It's vital to do your own research into different funds to find out if you could be paying less in fees each year and getting potentially better returns (though past returns are no guarantee of future performance, so don't make your decision based solely on past returns alone). If you find a better fund than the one you're currently in, consider making the switch to secure your financial future.

5. Look at your investment strategy

When you enrol in a super fund, you can choose from several different investment strategies, or leave it at the default option. However, you should consider what is the best strategy for your individual needs. Young Aussie women, for instance, might want to consider enrolling in a growth option. This does come with a higher level of risk (you could see negative returns in some years), however in the long-term, a growth strategy is more likely to produce higher returns than a more conservative strategy.

If you're close to retirement, it could be better to consider a balanced or conservative option, however young Australians have plenty of time to weather the gains and losses of their investment, and are therefore better equipped to take on a riskier approach. You should always consult a trusted financial planner to decide which investment strategy is best for you.

6. Get a helping hand

Taking advantage of the support available from other sources is one of the best tips for women to maximise their super. The Australian Government offers an incentive for low-income earners (known as the low-income super tax offset) that you could be eligible for, so check the ATO website for more information.

Did you know your spouse can help you out with your super?

Even if you're earning an average income, there's no getting around the fact that Aussie women still have lower super balances than men upon retirement. This is because they are more likely to work part-time, have career breaks, care for elderly parents and look after young children, Australian Securities and Investments Commission (ASIC) data shows. Of course, more women are balancing family and working lives, however the stats clearly show that all is not equal just yet.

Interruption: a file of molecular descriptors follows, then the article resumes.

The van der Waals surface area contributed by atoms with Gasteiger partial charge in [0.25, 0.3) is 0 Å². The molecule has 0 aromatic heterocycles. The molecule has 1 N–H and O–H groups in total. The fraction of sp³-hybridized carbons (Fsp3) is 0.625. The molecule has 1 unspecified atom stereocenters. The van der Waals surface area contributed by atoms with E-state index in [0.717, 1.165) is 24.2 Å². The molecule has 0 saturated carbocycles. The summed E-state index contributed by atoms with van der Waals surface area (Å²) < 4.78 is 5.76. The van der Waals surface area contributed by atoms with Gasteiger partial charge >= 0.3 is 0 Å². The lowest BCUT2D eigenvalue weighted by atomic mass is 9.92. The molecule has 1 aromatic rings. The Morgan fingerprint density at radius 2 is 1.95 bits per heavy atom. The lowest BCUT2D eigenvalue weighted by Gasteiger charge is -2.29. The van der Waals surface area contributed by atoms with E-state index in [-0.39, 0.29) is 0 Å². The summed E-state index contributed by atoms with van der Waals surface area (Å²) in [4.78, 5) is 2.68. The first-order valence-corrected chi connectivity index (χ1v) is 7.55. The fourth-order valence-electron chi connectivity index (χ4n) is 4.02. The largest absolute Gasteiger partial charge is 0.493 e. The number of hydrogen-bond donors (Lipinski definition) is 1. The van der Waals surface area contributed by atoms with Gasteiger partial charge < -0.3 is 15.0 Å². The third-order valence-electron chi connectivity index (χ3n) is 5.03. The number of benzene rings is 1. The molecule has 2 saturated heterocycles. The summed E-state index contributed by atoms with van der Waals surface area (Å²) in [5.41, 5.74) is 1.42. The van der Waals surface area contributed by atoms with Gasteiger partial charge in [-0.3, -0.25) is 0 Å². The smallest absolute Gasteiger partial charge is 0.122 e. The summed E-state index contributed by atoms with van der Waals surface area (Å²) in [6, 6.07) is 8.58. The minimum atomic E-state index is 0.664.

In light of the gender pay gap, it's little wonder that the super balances of men are higher - they have higher incomes to take advantage of compound interest over time that grows their retirement savings.

To make sure you're still growing your retirement funds, it's important to come up with a plan to account for periods when you're not working or earning a lower income. You can make additional personal contributions, but there's another option that could help: Your spouse can pitch in and make spouse contributions should you need to take time off to care for family or young children. Check with your partner on whether this could be an option.

Prepare yourself for the retirement you want

Adopting these savvy superannuation strategies can help you build a nest egg to help you live the retirement you want. For more advice, or to find out more about LGS, reach out to our team.



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The information on this website is of a general nature only and does not take into account your personal objectives, situation or needs. You should consider obtaining professional financial, taxation and or legal advice tailored to your personal circumstances prior to making any financial decision.